The rice fields in China are endless. When you cross the road, by train, from South to North, you will notice plots planted with rice and fields with wheat, leguminous plants, legumes, black cumin, etc. bread grains, which are cultivated on a scientific basis, give unprecedented yields. You don’t see the sown fields only in the field, but there, in every province and region, the hand of man has done miracles. Only the Chinese could embroider the mountain with bands, so beautifully, transporting the soil from a distance, at a distance of several kilometers, with several baskets woven with reeds and other bushes.
Greenery in China accompanies you everywhere, from Canton to Chichikar and from Port Arthur to the Western areas where the Uighurs lives. Production of bread grains and agricultural products in general in the last three years, due to the prolonged drought, had fallen and the food of the population had been put into difficulty.
Many may be surprised, may even not believe, when they read through the lines of this story that the Chinese do not know bread. We are Balkans and we have a weakness for bread. It is difficult for us to imagine how a person can be fed without using bread. There were some of our people who had to accompany every meal, even pilaf, with some bread. Otherwise it was not enjoyed.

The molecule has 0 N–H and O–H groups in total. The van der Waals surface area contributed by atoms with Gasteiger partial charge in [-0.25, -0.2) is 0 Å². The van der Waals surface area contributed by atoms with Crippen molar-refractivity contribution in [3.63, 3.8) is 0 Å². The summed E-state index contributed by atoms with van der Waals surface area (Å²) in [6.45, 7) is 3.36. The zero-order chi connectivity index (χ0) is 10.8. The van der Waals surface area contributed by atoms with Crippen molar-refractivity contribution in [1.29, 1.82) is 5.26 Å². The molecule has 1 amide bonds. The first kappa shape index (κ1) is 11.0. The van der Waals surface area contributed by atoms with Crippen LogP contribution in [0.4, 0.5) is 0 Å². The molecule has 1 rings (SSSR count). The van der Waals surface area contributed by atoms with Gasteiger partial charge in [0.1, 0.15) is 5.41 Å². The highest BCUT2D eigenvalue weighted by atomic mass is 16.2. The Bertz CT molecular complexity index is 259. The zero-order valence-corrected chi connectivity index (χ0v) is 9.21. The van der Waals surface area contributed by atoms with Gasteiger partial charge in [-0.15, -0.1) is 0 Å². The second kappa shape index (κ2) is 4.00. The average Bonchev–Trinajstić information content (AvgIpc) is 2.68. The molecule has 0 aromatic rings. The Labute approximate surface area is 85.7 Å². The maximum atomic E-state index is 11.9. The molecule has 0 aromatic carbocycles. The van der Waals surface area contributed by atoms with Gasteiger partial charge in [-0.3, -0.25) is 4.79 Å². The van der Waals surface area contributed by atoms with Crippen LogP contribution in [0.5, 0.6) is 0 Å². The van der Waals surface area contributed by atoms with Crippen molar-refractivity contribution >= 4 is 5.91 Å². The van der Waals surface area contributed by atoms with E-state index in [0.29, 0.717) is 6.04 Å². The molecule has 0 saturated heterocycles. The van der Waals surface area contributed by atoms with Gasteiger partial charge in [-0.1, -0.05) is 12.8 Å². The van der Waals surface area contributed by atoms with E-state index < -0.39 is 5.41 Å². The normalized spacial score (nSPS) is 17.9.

When we were in the Soviet Union, we were forced to consume less bread; but in China, we did not look at bread with eyes. But in the Soviet Aviation School, potatoes and cabbage replaced bread, and cooking was done with fat, which in the conditions of that cold was to some extent justified. In China, their dishes did not stick to us. We asked for bread.
They brought us some “balls” of dough, steamed, without salt or taste. Even though we didn’t like them, we were forced to consume them, willingly or unwillingly. He found us as what they say: “When you don’t have the chicken; eat the crow too”! The crow was among the favorite birds for the Chinese. They consumed it willingly. Memorie.al